According to research, 1,000 people in the United States are treated for serious dog bite injuries every day, with 9,500 of them being hospitalized from their injuries each year. Hospitalizations can lead to loss of income, and some injuries can be severe enough to lead to disability. If you currently are not gainfully employed due to a dog bite injury, you may be considering filing a lawsuit. Here's what you need to prove.
How long will your injuries prevent you from working?
Generally, for Social Security Disability Insurance to be awarded you have to prove that your medical condition and/or injuries will last longer than a year. If you are expected to recover within a year, you will not be approved for SSDI. Speak with your physician regarding your prognosis. If he or she believes you will not recover within a year, you may be eligible for SSDI. However, keep in mind that it often takes several attempts to be awarded with SSDI benefits. Regardless of whether or not you can receive SSDI, you can still attempt to receive compensation for your injuries through a civil lawsuit.
Can you prove a civil lawsuit case?
Just because you were bitten by a dog doesn't mean you will automatically win a lawsuit. There are several factors that need to be considered, including:
- was the dog provoked?
- did the dog appear agitated beforehand?
- were you legally allowed to be on the property?
- were there any "beware of dog" signs?
In many states, dog owners are responsible for the actions of their dogs. However, this doesn't mean that victims are without responsibility if they provoked the dog or the dog clearly showed signs of aggressive behavior beforehand. The situations leading up to the injury will need to be brought to the attention of your lawyer who can then determine a plan of action.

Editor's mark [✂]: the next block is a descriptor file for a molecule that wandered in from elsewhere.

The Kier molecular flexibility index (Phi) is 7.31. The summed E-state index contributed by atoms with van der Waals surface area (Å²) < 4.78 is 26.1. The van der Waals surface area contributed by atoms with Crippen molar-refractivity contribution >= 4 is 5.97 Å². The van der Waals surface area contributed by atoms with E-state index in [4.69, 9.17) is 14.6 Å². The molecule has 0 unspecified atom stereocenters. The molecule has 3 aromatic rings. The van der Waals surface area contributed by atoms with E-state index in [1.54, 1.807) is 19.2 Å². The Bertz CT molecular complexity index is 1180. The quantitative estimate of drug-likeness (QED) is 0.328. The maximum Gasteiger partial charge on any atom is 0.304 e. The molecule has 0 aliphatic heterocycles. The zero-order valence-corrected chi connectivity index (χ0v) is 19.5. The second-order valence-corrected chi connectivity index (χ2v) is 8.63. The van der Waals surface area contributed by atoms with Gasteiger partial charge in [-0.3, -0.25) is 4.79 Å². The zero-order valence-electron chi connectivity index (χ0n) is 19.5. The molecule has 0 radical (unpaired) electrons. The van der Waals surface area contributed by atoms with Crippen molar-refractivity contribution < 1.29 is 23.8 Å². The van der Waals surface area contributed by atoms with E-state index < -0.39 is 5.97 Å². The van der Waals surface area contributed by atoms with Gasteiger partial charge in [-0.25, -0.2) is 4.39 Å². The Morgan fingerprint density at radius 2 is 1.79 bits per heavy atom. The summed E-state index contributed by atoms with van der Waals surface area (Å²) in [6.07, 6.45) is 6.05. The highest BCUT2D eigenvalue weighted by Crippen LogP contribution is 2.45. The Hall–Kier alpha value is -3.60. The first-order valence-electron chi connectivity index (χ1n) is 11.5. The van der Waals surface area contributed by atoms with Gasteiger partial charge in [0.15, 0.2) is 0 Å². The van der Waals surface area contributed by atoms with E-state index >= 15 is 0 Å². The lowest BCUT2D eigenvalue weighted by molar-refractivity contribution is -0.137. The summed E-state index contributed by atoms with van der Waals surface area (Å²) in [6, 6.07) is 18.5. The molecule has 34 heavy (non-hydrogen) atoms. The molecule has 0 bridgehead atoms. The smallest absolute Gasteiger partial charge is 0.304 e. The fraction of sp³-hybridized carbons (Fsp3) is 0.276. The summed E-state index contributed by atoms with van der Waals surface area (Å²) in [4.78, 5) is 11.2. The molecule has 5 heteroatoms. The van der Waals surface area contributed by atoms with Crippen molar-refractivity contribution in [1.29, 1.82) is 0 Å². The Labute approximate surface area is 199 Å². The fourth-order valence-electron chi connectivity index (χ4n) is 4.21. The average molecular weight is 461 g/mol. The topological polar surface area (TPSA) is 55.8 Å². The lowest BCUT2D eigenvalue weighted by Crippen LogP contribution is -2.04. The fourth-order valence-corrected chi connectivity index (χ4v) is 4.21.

How many expenses have you accumulated from the injury?
In addition to receiving compensation for your loss of income in a civil lawsuit, you can also receive compensation from medical expenses, loss of quality of life, pain and suffering, permanent scarring, and loss of future earning capacity. Speak with a personal injury lawyer for more information about what you can be compensated for based on the laws of your state.
To determine the monetary amounts of the compensation for the various aspects of your case, you'll need to gather all pertinent documents for your lawyer, including medical bills, letter's from your doctors, wage earning statements, and any employee evaluations that showed you were in good standing with your employer and would have remained as an employee for the foreseeable future prior to the injury.
Contact an office like the Law Office of Daniel E Goodman, LLC for more information.